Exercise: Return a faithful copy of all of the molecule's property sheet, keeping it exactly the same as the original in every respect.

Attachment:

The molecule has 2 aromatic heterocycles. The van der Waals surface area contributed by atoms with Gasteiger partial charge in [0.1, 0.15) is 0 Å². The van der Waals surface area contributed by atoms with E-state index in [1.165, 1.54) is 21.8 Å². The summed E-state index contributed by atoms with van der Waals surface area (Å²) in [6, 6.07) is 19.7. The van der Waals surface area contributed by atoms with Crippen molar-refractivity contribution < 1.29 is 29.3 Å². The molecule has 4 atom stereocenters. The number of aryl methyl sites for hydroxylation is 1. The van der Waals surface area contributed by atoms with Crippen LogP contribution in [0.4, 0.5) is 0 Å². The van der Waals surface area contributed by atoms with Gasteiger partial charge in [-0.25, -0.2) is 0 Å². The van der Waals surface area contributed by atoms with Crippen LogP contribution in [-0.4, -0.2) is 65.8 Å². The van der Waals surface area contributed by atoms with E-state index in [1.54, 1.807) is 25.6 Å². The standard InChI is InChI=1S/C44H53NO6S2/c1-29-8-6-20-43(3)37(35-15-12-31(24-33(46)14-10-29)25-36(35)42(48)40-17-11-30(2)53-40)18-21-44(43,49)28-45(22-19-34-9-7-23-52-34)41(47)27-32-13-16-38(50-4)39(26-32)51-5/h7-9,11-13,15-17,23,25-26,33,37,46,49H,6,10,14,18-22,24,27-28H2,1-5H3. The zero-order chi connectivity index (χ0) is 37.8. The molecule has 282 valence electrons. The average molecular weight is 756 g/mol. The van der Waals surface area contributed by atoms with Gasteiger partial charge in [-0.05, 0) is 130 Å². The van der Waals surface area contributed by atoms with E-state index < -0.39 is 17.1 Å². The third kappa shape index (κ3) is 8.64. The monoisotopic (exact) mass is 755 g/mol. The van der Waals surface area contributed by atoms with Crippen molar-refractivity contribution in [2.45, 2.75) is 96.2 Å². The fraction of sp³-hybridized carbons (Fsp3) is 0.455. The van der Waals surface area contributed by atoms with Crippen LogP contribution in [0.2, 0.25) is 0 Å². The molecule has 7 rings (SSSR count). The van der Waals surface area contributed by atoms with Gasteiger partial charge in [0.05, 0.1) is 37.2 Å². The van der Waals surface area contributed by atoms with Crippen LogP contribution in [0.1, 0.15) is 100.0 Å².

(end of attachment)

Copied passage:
The molecule has 2 aromatic heterocycles. The van der Waals surface area contributed by atoms with Gasteiger partial charge in [0.1, 0.15) is 0 Å². The van der Waals surface area contributed by atoms with E-state index in [1.165, 1.54) is 21.8 Å². The summed E-state index contributed by atoms with van der Waals surface area (Å²) in [6, 6.07) is 19.7. The van der Waals surface area contributed by atoms with Crippen molar-refractivity contribution < 1.29 is 29.3 Å². The molecule has 4 atom stereocenters. The number of aryl methyl sites for hydroxylation is 1. The van der Waals surface area contributed by atoms with Crippen LogP contribution in [0.4, 0.5) is 0 Å². The van der Waals surface area contributed by atoms with Gasteiger partial charge in [-0.25, -0.2) is 0 Å². The van der Waals surface area contributed by atoms with Crippen LogP contribution in [-0.4, -0.2) is 65.8 Å². The van der Waals surface area contributed by atoms with E-state index in [1.54, 1.807) is 25.6 Å². The standard InChI is InChI=1S/C44H53NO6S2/c1-29-8-6-20-43(3)37(35-15-12-31(24-33(46)14-10-29)25-36(35)42(48)40-17-11-30(2)53-40)18-21-44(43,49)28-45(22-19-34-9-7-23-52-34)41(47)27-32-13-16-38(50-4)39(26-32)51-5/h7-9,11-13,15-17,23,25-26,33,37,46,49H,6,10,14,18-22,24,27-28H2,1-5H3. The zero-order chi connectivity index (χ0) is 37.8. The molecule has 282 valence electrons. The average molecular weight is 756 g/mol. The van der Waals surface area contributed by atoms with Gasteiger partial charge in [-0.05, 0) is 130 Å². The van der Waals surface area contributed by atoms with E-state index < -0.39 is 17.1 Å². The third kappa shape index (κ3) is 8.64. The monoisotopic (exact) mass is 755 g/mol. The van der Waals surface area contributed by atoms with Crippen molar-refractivity contribution in [2.45, 2.75) is 96.2 Å². The fraction of sp³-hybridized carbons (Fsp3) is 0.455. The van der Waals surface area contributed by atoms with Crippen LogP contribution in [0.2, 0.25) is 0 Å². The molecule has 7 rings (SSSR count). The van der Waals surface area contributed by atoms with Gasteiger partial charge in [0.05, 0.1) is 37.2 Å². The van der Waals surface area contributed by atoms with Crippen LogP contribution in [0.1, 0.15) is 100.0 Å².